Surgery avoidable for some with persistent incontinence after prostatectomy

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Researchers have identified factors that could help determine whether patients who have not recovered urinary continence (UC) more than 1 year after undergoing radical prostatectomy (RP) should undergo further surgery.

The most important factors associated with UC recovery at this stage are severity of incontinence and the patient's age at surgery, say Sang Eun Lee (Seoul National University Bundang Hospital, Korea) and colleagues.

Additional improvement of incontinence has been found to be minimal beyond 1 year after surgery, by which time it is considered appropriate to proceed with surgical treatment for persistent incontinence, even though there are no standardized guidelines on this issue, explains the team.

In addition, there is a paucity of literature on the predictive factors for the further recovery of UC subsequent to the first year after surgery.

In an analysis of available data for 708 men who underwent RP for prostate cancer, 73 (10.3%) patients failed to recover UC within 1 year after surgery.

During a further 42-month follow-up period, 41 (56.2%) of these patients did recover UC, within a mean time of 15.4 months.

Multivariate analysis revealed that younger age at surgery and needing no more than one continence pad at 1 year both predicted UC recovery beyond 1 year. Specifically, each year older age at the time of surgery was associated with a 23% lower chance of UC recovery within a further 2 years after surgery, while needing two or more pads versus one was associated with an 85% lower odds for UC recovery.

However, among the patients who recovered UC within 1 year of RP, factors predictive of recovery were membranous urethral length and prostatic apex shape.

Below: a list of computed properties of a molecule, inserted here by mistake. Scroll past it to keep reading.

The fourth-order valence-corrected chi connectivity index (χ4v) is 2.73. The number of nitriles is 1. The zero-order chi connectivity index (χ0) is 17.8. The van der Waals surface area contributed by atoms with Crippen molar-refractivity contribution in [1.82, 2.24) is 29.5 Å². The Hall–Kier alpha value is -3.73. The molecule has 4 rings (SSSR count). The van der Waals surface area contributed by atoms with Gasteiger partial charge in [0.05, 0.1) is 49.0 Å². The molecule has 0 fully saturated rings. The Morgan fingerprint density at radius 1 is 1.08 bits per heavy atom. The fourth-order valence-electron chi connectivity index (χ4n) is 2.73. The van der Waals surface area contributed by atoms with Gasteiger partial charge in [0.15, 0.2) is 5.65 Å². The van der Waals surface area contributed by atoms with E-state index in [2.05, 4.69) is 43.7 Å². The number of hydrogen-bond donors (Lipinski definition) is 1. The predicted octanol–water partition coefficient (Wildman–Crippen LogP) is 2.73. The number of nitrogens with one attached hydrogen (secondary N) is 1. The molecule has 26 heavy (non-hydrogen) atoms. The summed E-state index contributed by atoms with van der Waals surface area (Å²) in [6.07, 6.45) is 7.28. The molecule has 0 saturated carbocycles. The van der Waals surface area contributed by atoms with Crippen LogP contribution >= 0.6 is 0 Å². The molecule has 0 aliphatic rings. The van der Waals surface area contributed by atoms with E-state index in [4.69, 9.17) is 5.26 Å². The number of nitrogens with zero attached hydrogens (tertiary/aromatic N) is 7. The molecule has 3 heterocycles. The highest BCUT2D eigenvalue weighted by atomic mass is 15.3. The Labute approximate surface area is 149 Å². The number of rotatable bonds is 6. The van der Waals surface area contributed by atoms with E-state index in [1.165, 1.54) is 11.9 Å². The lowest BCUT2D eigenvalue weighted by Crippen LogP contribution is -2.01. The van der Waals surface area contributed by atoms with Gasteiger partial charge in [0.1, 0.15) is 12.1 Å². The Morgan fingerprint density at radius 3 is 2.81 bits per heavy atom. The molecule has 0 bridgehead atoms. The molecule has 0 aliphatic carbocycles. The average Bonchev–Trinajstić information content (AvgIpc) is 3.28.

"Factors that relate to the prostate or membranous urethra might only affect recovery of UC within 1 or 2 years after RP, whereas factors related to the natural course of urinary function, such as age or severity of incontinence at 1 year after surgery, seem to be more strongly related to the recovery of UC later than 1 or 2 years after surgery," remarks the team.

Considering these different sets of factors might help physicians in their counseling of patients suffering from persistent incontinence, especially those who are incontinent beyond 1 year after surgery, say Lee and colleagues.

In addition, it may help physicians to decide whether immediate and definitive treatment is required or whether UC will recover spontaneously with further observation, they conclude.

Licensed from medwireNews with permission from Springer Healthcare Ltd. ©Springer Healthcare Ltd. All rights reserved. Neither of these parties endorse or recommend any commercial products, services, or equipment.

Sally Robertson

Written by

Sally Robertson

Sally first developed an interest in medical communications when she took on the role of Journal Development Editor for BioMed Central (BMC), after having graduated with a degree in biomedical science from Greenwich University.


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